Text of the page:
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« A Tale of Two Rios | Main | Brazil-U.S. Exchange: Empowering Underserved Youth through Social Media »

January 20, 2013

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PTRio

Distance learning is not the best way to learn a foreign language. Locating qualified teachers will not be easy, though there is a good source for language teachers in the private sector currently teaching language courses. Lasting past 2014? Well, I suppose that may depend on the demand, though good ideas in Brasil often fail to make it past the end of an election campaign.

Almost all studies show that learning a foreign language is best done prior to age 7-10. Or, by immersion. Granting online access to foreign language courses to "high marks" university students is a fine thing, but unfortunately most studies show it will not be very effective. Even if children only learn basics, it paves the way for further learning later in life. That is one reason I oppose dubbing all the television shows and movies here, with no ability to watch a program in its native language. Having a variety of languages for each TV show or movie is an excellent way to introduce languages and create demand for learning foreign languages. Multiple languages are almost always available for all movies now, the cable or broadcast network only needs to make them available.

But, the bottom line appears to be that the money would be far more effectively spent teaching languages to children, rather than adults.

http://en.wikipedia.org/wiki/Second_language

http://www.newsday.com/news/health/language-best-learned-by-age-7-study-shows-1.1319397

http://www.helium.com/items/1377046-best-age-to-learn-a-foreign-language-birth-infancy

http://www.parents.com/toddlers-preschoolers/development/language/best-foreign-language-for-kids-to-learn/

Here is an argument to the contrary. http://esl.fis.edu/parents/advice/myth1.htm http://esl.fis.edu/parents/advice/myth2.htm

A3maniac

As a self-taught English speaker with a "valley girl" accent, I must say that I absolutely agree with your assertion that the education needs to start at an earlier level.

Having said that, I studied at one of the best private schools in Porto Alegre, and my English teacher was still TERRIBLE. At this particular school, kids were introduced to the subject still in the kindergarden, however, the quality of the teacher made it so the classes were useless. I wonder how the public system would fare against this, and if we even have enough manpower to integrate English to the curriculum from a young age.

I also worked as an ESL teacher later, during college, and I can tell you many of my colleagues were not knowledgeable enough to teach. Being foreigners, sure we would make mistakes, however, some of the instructors made me second guess our ability to expand the number of English speakers.

Personally, I started teaching myself English at the age of 6, and it took me a good 10 years before I could call myself fluent. It took a lot of work and dedication, and this is because I WANTED to learn. I cannot imagine what it's like for people who have the language forced upon them. I imagine some people will dislike it as much as Combinatory Math. :)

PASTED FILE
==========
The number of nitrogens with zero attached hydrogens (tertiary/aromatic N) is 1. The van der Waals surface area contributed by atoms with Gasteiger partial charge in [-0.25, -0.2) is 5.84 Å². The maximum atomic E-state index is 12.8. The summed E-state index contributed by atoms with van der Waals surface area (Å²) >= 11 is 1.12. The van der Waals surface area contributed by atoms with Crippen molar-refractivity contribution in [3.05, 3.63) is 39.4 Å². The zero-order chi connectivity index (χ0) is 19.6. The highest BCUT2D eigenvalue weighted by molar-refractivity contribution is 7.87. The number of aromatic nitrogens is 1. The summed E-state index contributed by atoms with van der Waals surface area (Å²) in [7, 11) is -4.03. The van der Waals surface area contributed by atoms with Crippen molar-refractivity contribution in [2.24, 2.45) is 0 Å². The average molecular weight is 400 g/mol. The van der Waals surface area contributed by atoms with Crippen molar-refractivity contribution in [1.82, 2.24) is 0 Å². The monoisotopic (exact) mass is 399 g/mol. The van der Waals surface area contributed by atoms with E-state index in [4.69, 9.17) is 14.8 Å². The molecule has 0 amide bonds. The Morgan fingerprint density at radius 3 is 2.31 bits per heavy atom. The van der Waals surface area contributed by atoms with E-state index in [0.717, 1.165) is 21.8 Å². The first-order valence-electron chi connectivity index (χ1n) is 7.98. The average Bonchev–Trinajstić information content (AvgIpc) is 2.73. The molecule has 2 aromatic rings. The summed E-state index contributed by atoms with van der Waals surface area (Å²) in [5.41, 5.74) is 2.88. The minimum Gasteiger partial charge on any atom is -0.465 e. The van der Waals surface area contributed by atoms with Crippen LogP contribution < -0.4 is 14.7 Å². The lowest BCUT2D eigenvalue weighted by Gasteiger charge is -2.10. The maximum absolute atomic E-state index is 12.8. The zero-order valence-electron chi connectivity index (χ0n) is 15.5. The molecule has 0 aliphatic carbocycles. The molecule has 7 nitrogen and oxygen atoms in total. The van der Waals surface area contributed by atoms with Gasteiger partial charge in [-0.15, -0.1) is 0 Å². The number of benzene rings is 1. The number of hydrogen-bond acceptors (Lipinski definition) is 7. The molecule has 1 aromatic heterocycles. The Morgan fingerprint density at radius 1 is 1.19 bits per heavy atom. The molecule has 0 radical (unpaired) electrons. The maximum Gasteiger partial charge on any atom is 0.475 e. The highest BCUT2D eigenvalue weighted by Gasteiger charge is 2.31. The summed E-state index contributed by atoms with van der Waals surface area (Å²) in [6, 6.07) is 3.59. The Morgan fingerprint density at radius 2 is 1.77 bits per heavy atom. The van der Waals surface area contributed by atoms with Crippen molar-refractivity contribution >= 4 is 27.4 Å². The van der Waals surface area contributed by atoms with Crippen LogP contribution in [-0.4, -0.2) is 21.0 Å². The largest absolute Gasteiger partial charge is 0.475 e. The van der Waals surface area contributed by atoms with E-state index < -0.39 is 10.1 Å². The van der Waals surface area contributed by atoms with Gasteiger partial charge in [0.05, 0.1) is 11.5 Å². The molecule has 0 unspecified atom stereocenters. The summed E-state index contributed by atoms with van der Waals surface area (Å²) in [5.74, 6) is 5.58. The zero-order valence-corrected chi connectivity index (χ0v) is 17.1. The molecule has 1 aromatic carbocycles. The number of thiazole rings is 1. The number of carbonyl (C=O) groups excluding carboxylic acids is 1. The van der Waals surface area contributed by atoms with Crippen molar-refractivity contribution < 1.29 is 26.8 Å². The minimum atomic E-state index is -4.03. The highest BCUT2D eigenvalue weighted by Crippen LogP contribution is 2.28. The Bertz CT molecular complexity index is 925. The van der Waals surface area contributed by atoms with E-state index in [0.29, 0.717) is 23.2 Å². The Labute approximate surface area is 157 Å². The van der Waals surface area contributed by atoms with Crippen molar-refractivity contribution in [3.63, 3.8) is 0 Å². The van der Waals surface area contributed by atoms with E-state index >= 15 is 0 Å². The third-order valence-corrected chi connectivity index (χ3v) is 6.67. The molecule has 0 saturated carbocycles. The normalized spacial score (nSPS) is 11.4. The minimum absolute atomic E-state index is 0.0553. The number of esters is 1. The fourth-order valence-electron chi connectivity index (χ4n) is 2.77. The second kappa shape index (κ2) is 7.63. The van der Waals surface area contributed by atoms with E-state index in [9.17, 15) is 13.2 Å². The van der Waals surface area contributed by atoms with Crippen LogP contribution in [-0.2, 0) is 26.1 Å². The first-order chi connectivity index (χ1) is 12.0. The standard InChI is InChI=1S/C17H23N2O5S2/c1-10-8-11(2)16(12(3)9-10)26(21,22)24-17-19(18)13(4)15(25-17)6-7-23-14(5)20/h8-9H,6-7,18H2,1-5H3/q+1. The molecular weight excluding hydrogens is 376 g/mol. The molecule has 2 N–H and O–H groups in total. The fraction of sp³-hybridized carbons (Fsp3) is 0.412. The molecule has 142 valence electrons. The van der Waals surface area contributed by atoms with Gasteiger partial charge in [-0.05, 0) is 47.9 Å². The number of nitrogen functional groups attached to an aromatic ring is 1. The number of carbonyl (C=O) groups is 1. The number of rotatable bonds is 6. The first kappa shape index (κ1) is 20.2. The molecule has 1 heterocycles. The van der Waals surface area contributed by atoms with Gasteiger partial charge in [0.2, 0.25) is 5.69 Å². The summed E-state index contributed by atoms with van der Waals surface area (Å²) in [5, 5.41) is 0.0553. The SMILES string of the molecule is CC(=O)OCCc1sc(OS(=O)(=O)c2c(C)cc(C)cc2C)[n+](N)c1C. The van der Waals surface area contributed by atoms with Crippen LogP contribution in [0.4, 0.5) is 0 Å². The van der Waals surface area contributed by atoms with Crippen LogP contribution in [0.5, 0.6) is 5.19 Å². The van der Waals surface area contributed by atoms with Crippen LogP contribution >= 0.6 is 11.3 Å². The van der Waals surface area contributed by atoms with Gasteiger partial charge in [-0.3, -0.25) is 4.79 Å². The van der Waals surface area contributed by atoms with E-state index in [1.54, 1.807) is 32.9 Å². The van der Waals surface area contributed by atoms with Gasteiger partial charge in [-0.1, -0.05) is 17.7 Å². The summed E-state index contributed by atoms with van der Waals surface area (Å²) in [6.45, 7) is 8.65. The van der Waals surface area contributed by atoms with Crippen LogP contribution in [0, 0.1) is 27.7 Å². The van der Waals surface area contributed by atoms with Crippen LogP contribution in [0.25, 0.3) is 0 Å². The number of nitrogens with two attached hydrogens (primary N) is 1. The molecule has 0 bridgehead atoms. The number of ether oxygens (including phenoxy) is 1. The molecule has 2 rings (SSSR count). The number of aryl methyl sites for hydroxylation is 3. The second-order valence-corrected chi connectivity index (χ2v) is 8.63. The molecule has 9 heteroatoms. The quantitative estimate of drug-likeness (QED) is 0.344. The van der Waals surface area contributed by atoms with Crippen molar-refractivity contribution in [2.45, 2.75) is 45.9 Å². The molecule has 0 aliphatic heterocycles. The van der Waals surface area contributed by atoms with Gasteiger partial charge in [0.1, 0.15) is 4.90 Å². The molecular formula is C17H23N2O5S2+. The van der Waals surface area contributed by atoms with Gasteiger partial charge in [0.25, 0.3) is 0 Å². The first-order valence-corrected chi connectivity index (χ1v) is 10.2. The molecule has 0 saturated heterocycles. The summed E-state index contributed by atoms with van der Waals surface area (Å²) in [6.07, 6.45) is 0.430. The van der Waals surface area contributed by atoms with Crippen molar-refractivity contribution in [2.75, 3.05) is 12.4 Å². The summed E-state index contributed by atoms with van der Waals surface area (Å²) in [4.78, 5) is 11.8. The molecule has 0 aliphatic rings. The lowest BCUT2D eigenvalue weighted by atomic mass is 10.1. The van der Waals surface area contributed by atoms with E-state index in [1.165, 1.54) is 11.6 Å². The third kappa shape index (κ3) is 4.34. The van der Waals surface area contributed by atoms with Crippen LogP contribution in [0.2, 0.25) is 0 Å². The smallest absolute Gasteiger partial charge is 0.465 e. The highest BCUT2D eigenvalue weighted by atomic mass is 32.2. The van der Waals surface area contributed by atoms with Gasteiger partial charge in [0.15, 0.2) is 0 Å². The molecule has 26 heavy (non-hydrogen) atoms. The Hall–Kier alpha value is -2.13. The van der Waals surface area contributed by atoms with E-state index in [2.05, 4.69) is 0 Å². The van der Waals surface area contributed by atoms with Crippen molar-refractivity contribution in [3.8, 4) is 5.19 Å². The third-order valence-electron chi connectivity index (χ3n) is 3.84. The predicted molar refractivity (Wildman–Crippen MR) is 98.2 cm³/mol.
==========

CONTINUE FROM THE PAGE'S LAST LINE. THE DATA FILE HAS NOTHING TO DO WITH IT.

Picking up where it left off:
Rio Gringa

A3/Fernanda, thanks for the good points. And of course, there are those like you who are self-taught. It's amazing.

When it comes to a good approach from the policy side, I agree that it's complicated. The problem with unqualified teachers is a big one, which is why I think it's interesting the government is going with distance learning, presumably to avoid this problem. I'm a big proponent of immersion, but that's really difficult to do on a large scale.

Considering how many foreigners would jump at the chance to live in Brazil (and how many are living there teaching off the books anyway), it would be great if there was a govt program to allow foreigners to teach English in the short-term. Places like South Korea, Japan, and even Chile do it. Brazil could, too.

Lisa Kauffmann

This language situation will be a challenge during the World Cup and the Olympics. English language schools are everywhere here but they are financially out of reach for the majority of Brazilians. I taught English for a while at Berlitz and I really enjoyed creating lessons that had meaning and context for the needs of my students. I was the only native English speaker at the school and was always in demand. I agree that there should be a program for foreigners to come for say 6 months to help fill the gap of unqualified teachers. Who would say no?

People here want to speak English and I love to teach them a few words so they can start their journey.Immersion is better than distance learning when it comes to languages. Watching the news in English is also a good way to get one's ears familiar with the language.

I learned POrtuguese in a year by watching the 8 oclock Jornal Nacional and the novela and by practicing with anyone who would want to talk to me.

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